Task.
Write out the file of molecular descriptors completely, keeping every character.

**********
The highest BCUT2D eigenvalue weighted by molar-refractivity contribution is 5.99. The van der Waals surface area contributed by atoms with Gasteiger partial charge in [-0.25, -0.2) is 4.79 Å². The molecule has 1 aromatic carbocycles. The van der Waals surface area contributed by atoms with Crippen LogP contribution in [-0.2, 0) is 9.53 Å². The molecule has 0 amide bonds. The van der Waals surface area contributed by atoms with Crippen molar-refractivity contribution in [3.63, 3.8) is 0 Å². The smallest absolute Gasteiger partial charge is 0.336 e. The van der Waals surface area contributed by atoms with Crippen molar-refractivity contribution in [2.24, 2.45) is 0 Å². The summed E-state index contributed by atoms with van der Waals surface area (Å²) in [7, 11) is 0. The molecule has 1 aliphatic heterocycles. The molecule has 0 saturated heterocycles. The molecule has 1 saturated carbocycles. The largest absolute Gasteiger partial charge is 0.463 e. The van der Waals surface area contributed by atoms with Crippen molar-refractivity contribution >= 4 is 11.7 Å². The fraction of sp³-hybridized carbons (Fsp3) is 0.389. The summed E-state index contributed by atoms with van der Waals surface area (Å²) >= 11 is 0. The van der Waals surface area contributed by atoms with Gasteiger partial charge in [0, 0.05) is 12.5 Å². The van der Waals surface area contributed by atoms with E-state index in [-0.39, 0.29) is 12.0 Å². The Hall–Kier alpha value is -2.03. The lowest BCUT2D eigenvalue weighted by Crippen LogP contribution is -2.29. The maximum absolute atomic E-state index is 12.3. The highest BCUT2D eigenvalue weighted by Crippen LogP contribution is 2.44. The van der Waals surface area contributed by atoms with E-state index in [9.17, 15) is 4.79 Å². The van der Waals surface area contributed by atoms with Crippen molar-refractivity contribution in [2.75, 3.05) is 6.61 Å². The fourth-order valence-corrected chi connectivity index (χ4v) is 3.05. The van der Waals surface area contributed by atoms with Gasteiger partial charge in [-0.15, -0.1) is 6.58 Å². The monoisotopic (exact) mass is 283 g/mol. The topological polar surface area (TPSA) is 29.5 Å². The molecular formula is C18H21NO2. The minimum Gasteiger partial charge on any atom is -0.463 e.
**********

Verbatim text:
The highest BCUT2D eigenvalue weighted by molar-refractivity contribution is 5.99. The van der Waals surface area contributed by atoms with Gasteiger partial charge in [-0.25, -0.2) is 4.79 Å². The molecule has 1 aromatic carbocycles. The van der Waals surface area contributed by atoms with Crippen LogP contribution in [-0.2, 0) is 9.53 Å². The molecule has 0 amide bonds. The van der Waals surface area contributed by atoms with Crippen molar-refractivity contribution in [3.63, 3.8) is 0 Å². The smallest absolute Gasteiger partial charge is 0.336 e. The van der Waals surface area contributed by atoms with Crippen molar-refractivity contribution in [2.24, 2.45) is 0 Å². The summed E-state index contributed by atoms with van der Waals surface area (Å²) in [7, 11) is 0. The molecule has 1 aliphatic heterocycles. The molecule has 0 saturated heterocycles. The molecule has 1 saturated carbocycles. The largest absolute Gasteiger partial charge is 0.463 e. The van der Waals surface area contributed by atoms with Crippen molar-refractivity contribution >= 4 is 11.7 Å². The fraction of sp³-hybridized carbons (Fsp3) is 0.389. The summed E-state index contributed by atoms with van der Waals surface area (Å²) >= 11 is 0. The van der Waals surface area contributed by atoms with Gasteiger partial charge in [0, 0.05) is 12.5 Å². The van der Waals surface area contributed by atoms with E-state index in [-0.39, 0.29) is 12.0 Å². The Hall–Kier alpha value is -2.03. The lowest BCUT2D eigenvalue weighted by Crippen LogP contribution is -2.29. The maximum absolute atomic E-state index is 12.3. The highest BCUT2D eigenvalue weighted by Crippen LogP contribution is 2.44. The van der Waals surface area contributed by atoms with E-state index in [9.17, 15) is 4.79 Å². The van der Waals surface area contributed by atoms with Crippen molar-refractivity contribution in [2.75, 3.05) is 6.61 Å². The fourth-order valence-corrected chi connectivity index (χ4v) is 3.05. The van der Waals surface area contributed by atoms with Gasteiger partial charge in [-0.15, -0.1) is 6.58 Å². The monoisotopic (exact) mass is 283 g/mol. The topological polar surface area (TPSA) is 29.5 Å². The molecular formula is C18H21NO2. The minimum Gasteiger partial charge on any atom is -0.463 e.